Monday, November 12, 2007

Weapons and Equipment

Weapons and Equipment

Small Arms

Al-Khalid battle tank
Al-Khalid battle tank
Mohafiz armored vehicle.
Mohafiz armored vehicle.
Pakistan Army Mi-17s
Pakistan Army Mi-17s
Bell 412s
Bell 412s
Pakistan Army Baktar Shikan Anti-Tank vehicle
Pakistan Army Baktar Shikan Anti-Tank vehicle
  • Heckler & Koch MP5 9 mm carbines and the Carbine 1A 9 mm sub-machine guns*
  • Machine Gun MG3*
  • SMG PK, Type 1 & 2*
  • Assault Rifle G3, Types A3 & P4*
  • Anti Aircraft Machine Gun 12.7 mm, Type 54*
  • Steyr SSG-4 and SSG-P2 (sniper rifles) *
  • M82 Barrett rifle (US - Semi-Auto Rifle - .50 BMG)
  • AK-47 (currently being phased out) *
  • Type 81 Assault Rifle
  • M4 Carbine (in service with SF)
  • AK-103 Assault Rifle
  • Styer Sniper Rifle

*All Pakistani small arms are indigenously produced

Pakistan Army Inventory
Vehicle/System/Aircraft Firm Number in Service Status
T-80UD Main Battle Tank 320 In service.
Al Khalid Main Battle Tank 600 In Service; Currently under production
Type 85IIAP Main Battle Tank 500 In Service. Being phased out
Al-Zarar Tank Main Battle Tank 320 Currently under production
Type 69IIAP (Chinese T-59 Upgrade) 250 Being phased out by Al Khalid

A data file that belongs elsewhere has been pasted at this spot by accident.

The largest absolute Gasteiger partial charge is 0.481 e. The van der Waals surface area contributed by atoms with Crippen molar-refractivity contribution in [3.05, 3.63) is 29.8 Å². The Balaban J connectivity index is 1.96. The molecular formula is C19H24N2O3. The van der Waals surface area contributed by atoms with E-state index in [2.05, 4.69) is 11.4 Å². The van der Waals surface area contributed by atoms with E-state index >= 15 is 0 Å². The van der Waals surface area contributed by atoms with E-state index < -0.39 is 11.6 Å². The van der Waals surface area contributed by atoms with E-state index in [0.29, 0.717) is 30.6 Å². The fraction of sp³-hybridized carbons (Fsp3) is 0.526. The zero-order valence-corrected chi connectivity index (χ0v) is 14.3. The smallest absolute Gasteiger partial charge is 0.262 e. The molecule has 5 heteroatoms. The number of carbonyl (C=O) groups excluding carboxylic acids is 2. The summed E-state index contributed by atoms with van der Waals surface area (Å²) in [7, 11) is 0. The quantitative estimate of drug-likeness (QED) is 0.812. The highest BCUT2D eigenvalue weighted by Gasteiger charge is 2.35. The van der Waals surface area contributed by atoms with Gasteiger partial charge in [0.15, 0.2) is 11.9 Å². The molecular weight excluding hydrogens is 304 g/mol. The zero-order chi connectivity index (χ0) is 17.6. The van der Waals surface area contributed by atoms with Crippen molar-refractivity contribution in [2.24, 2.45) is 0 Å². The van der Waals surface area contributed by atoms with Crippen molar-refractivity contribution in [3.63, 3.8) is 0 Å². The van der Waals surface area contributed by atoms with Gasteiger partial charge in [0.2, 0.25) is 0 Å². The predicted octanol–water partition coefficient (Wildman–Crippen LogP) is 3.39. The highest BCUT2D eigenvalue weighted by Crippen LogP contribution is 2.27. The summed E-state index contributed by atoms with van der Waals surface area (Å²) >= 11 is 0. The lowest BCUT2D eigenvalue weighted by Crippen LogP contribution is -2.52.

T-63 & 60 Light Tank 100 Being phased out
Type 59 1200 Being phased out by Al Zarrar & Al Khalid II
M48 Patton 200 Being phased out by Al Khalid
Al-Khalid II Main Battle Tank ??? Under production.
Hamza Infantry fighting Vehicle ??? Being procured
Al-Fahd Infantry fighting vehicle 140 In Service
Talha Armoured Personnel Carrier 400+ Final number to be around 2,000
Saad Armoured Personnel Carrier ??? Currently in production
M113 Armoured Personnel Carrier 1500+ In Service
BTR-70 Armoured Personnel Carrier 169 In Service
Mohafiz Light Armoured Personnel Carrier ??? In Service & Additional APCs being procured
Scorpion Light jeep 260 In Service
Al Qaswa Logistical Vehicle ?? Being procured
M109A5 155 mm Self-Propelled Howitzer ??? 115 Ordered along with 150 A5 upgrade kits
M109A2 155 mm Self-Propelled Howitzer 150 In Service
M110A2 203 mm Self-Propelled Howitzer 40 In Service
M-7 105 mm Self-Propelled Howitzer 50 In Service
T-56 85 mm Towed Artillery 200 In Service
M-56 105 mm Towed Artillery 80 In Service
M-101 105 mm Towed Artillery 300 In Service
T-60 122 mm Towed Artillery 200 In Service
T-54 122 mm Towed Artillery 400 In Service
T-59I 130 mm Towed Artillery 200 In Service
M-59 155 mm Towed Artillery 30 In Service
M-114 155 mm Towed Artillery 60 In Service
M-198 155 mm Towed Artillery 120 In Service
M-115 203 mm Towed Artillery 40 In Service
Panter T-155 mm Towed Artillery 12 Ordered from Turkey
AH-1F/S Cobra Attack Helicopter 70+ In Service
Bell 412 Huey Transport Helicopter 25 In Service
Bell 206 Jet Ranger Transport Helicopter 5 In Service
UH-1 Huey Transport Helicopter 10 In Service
Puma Transport Helicopter 25 In Service
Mil Mi-17 Transport Helicopter 46 Additional helicopters planned
Bell 407 Light Transport Helicopter ?? 40 On Order
Eurocopter AS-550 Light Transport Helicopter ?? Replacing Alouette III & Lama
Aerospatiale Alouette III Light Transport Helicopter ?? Being phased out